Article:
Crookston, Nebraska, is just one of the many farming settlements that arose in the 19th century that have been “replaced” by nearby, larger towns. As transportation got easier in the 20th century, bigger towns close to the community offered more goods and services, and before long, Crookston was a semi-ghost town.
Crookston is located in the Minnechaduza Valley in north-central Nebraska in Cherry County. When the Fremont, Elkhorn & Missouri Valley Railroads were being built through the area in 1885, a settlement was established to house government warehouses holding supplies for the nearby Rosebud Reservation. The supplies were shipped by rail and then hauled by horse and buggy to the Indians on the nearby reservation. Crookston became known as the “Gateway to the Great Rosebud Reservation.”
W.T. Crook was the yardmaster for the Fremont, Elkhorn & Missouri Valley Railroad being built through Cherry County and the settlement soon took his name. The area surrounding Crookston drew both farmers and ranchers, and the settlement began to grow.
In its first year, School District 16 was organized, and a two-story frame building was erected for the children of the community. A post office was established, with Fredrick Baumgartel as its first postmaster, who collected and distributed the mail brought to town daily on the passenger train. Dairy farmers soon became an integral part of the community, and large quantities of cream were shipped East by rail.
By 1914 600 people were living in the town, and more children were attending the school, which offered grades 1-10. Soon, a new addition was added to the existing school. The town boasted two restaurants, two hardware stores, churches, two banks, garages, and lumberyards by this time. There was also a drug store, meat market, hotel, saloon, elevator, a movie house. Traveling salesmen were often seen going between Crookston and the Rosebud Reservation with their wares.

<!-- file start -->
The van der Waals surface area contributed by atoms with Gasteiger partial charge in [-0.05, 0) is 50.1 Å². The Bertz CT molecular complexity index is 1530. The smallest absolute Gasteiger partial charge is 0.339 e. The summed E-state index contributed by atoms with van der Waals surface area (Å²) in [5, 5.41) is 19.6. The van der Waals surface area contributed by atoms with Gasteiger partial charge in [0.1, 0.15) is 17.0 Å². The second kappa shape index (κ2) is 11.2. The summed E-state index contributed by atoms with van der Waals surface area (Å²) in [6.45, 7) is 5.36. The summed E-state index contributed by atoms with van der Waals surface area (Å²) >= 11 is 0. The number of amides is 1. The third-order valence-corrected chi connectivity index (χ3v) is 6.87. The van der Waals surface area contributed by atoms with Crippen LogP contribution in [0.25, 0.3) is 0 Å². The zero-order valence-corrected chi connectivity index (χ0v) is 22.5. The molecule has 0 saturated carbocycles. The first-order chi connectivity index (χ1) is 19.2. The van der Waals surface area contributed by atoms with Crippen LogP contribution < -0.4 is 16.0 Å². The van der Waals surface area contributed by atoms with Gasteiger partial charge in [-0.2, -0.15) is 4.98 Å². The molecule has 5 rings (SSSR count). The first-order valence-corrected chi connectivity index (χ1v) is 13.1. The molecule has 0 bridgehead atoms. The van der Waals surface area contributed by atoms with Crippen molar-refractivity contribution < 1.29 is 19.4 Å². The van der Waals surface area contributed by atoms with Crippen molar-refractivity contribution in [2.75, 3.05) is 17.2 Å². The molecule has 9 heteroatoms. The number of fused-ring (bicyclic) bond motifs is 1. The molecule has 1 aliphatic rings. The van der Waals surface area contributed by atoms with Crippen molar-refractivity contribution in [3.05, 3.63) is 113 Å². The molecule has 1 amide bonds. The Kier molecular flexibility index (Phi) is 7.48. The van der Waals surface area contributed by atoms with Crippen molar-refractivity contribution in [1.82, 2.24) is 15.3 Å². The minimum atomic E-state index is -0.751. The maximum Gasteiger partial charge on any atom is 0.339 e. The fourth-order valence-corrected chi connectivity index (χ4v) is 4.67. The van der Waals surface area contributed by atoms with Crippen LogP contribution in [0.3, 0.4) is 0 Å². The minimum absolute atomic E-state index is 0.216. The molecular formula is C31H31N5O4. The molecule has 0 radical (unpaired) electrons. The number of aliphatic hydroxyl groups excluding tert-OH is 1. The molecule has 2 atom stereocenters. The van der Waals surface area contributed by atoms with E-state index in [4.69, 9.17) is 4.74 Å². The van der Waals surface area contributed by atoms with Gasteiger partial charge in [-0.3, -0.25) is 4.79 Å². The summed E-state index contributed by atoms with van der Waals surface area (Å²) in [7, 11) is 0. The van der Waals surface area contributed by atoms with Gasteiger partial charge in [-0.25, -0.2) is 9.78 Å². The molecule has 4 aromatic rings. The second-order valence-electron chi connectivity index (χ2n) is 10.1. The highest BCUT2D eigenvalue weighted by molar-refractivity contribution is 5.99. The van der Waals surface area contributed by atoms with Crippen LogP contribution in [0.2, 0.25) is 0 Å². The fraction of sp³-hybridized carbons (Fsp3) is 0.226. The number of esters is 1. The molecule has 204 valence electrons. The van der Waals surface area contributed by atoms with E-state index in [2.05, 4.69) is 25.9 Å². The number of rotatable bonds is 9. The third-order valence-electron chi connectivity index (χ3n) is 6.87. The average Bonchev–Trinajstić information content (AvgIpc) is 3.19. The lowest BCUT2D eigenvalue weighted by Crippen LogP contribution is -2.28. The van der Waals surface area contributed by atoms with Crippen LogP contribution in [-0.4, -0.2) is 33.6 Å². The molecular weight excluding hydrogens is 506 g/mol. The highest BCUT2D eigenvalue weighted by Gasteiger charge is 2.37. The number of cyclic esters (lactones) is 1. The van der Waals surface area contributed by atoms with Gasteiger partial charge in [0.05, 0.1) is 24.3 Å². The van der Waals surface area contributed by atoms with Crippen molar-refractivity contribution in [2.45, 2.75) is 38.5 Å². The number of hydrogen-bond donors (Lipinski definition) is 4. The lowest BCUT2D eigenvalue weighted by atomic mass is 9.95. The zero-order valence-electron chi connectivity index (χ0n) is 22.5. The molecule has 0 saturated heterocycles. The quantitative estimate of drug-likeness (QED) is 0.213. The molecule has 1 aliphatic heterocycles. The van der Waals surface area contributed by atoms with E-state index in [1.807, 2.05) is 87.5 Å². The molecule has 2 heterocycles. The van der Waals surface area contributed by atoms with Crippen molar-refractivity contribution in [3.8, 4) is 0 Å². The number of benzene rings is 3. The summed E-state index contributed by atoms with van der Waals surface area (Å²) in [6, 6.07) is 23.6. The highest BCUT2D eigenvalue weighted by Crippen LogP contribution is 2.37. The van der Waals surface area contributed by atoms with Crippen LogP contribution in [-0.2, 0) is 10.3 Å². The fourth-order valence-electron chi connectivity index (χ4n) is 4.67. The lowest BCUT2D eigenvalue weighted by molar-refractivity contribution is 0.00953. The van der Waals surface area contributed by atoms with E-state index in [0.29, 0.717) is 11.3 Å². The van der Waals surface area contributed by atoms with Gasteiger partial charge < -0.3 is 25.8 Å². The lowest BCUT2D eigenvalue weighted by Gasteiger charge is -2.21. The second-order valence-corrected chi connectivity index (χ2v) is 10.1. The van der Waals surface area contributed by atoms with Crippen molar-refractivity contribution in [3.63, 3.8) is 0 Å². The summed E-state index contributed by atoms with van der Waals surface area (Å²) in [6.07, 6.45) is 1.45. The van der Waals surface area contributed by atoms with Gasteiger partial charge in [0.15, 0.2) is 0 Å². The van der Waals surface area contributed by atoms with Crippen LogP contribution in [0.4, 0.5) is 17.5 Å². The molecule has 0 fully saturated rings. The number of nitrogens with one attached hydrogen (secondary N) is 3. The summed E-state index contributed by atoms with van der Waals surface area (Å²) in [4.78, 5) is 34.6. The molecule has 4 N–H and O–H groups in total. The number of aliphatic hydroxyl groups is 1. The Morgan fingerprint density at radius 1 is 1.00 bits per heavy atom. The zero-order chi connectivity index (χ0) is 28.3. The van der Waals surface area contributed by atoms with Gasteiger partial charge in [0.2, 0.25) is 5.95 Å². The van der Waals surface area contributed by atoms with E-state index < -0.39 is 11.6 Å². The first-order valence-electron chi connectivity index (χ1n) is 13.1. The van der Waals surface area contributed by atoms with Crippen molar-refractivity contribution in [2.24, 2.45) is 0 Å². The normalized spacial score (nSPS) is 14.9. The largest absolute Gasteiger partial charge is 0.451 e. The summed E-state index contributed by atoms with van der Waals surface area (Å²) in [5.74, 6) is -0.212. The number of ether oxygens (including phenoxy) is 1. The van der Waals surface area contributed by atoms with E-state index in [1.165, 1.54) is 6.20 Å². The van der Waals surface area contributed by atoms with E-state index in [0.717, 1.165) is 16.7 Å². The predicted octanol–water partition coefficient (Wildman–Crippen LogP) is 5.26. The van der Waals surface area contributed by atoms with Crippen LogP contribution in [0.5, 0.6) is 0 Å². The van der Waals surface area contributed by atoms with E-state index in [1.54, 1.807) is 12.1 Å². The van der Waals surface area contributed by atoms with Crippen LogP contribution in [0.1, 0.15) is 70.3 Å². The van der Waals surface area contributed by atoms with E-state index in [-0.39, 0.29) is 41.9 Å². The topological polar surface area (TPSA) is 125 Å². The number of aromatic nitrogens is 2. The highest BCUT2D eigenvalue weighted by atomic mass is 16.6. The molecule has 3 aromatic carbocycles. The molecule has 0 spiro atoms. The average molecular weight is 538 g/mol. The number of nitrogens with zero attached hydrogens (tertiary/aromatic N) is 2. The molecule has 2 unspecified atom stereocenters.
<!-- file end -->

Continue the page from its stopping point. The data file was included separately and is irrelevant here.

The Sacred Heart Catholic Church was built in 1917 but is no longer there. In 1940 a new brick school building was completed, including high school level classes.
The depression took its toll on Crookston, as it did many small towns. Eventually, both banks closed, along with many other businesses. Later, when US-83 bypassed Crookston in favor of nearby Valentine, it spelled the final demise for the town.
In 1907 the German Lutheran church located south of Crookston was torn down and rebuilt at a new location.
In 1952, the German Lutheran Church built in 1907 was moved inside Crookston and is still in use today. At present, the population has dwindled to about 70 people, with the only businesses being a post office, school, church, elevator, and liquor store.
Crookston is in north-central Nebraska in Cherry County.